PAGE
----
At this time I was doing voluntary fund raising in Hong Kong for Oxfam and two of their overseas directors, Michael Harris and Bernard Llewellyn, who used to stay with me in my flat on their visits to Hong Kong were former FAU members. They freely reminisced about their time in China, of which I knew nothing, though I became intrigued.

Perhaps thirty years later when living in Thailand I became fascinated to learn the identity of one 'Jack Reynolds', the writer of a world-wide bestseller called A WOMAN OF BANGOK but had then totally disappeared from view. It turned out that Jack Jones (his real name) had also been a member of the FAU China Convoy and had been one of Bernard Llewellyn's closest friends.

Settled back in UK I discovered that Bernard's son, Michael, lived nearby and he produced for me a treasure trove of stuff about Jack... Jack had sent everything he wrote to Bernard and Bernard had faithfully filed it all away. One day at Michael's house we were trawling through some of these papers when we came across an A4 photocopy of an article from Hong Kong's South China Morning Post about Tony Reynolds. The story was of Tony's life-long dedication to China and how he had at last achieved his aim of again helping the Chinese people by coming to share his expertise in industrial engineering as a lecturer at the university.

At the top of this yellowing sheet of paper there was some hand writing giving the source of the cutting and the date. It was an electrifying moment when I realised that the hand writing was mine. Decades previously I had clipped the article from the newspaper and copied it for Bernard when he visited. He had kept it all that time and now it was in my hand.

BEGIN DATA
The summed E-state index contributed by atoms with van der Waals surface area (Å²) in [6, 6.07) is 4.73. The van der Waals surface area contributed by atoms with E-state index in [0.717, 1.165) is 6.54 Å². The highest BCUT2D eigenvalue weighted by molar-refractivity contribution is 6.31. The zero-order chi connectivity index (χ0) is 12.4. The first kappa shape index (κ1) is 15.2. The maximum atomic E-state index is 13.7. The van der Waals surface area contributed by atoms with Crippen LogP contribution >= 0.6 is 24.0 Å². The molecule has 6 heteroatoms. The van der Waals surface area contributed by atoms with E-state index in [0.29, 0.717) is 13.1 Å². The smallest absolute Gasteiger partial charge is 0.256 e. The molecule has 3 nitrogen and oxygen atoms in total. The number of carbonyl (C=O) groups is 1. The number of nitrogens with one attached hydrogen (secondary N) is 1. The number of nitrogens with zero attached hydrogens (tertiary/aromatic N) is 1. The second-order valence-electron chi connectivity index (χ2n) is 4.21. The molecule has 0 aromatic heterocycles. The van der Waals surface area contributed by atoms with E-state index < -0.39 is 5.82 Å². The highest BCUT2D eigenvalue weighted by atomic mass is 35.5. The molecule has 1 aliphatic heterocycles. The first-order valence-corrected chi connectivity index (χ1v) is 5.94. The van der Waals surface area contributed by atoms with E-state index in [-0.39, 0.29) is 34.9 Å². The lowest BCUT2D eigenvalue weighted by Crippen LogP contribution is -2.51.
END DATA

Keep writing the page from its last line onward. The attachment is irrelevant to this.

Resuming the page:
Thus by so many compelling coincidences and stimulated by the wealth of material on Jack Jones produced by Michael I was slowly drawn in and dedicated myself to telling Jack's story in my book. In consequence I have been able to take Tony's photos back to China where they are now so appreciated and valued. And soon in February I will enter my eighth decade. More importantly we should remember the seventieth first anniversary of the arrival of the FAU's crucial convoy of medical supplies for the people of Yenan who had been blockaded and besieged for so long.

It is on the friendship and dedication of the men and women of the FAU such as Tony Reynolds that our current strong relations with China should be founded.

NOTE: One of the members of the FAU convoy heading back south through Shuangshipu from the Kansu oilfields was New Zealander, Owen Jackson, with whose niece I recently visited Yunnan on a trip to discover the Burma Road (see the story on this blog below). In the photos below he is seen behind the camera tripod, possibly taking the photos of the Chinese Industrial Cooperatives guest house in Shuangshuipu that then follow. He also appears in the group photo taken outside the building at the end of the avenue of trees. Again I'm sure these photos of the guest house are totally unique.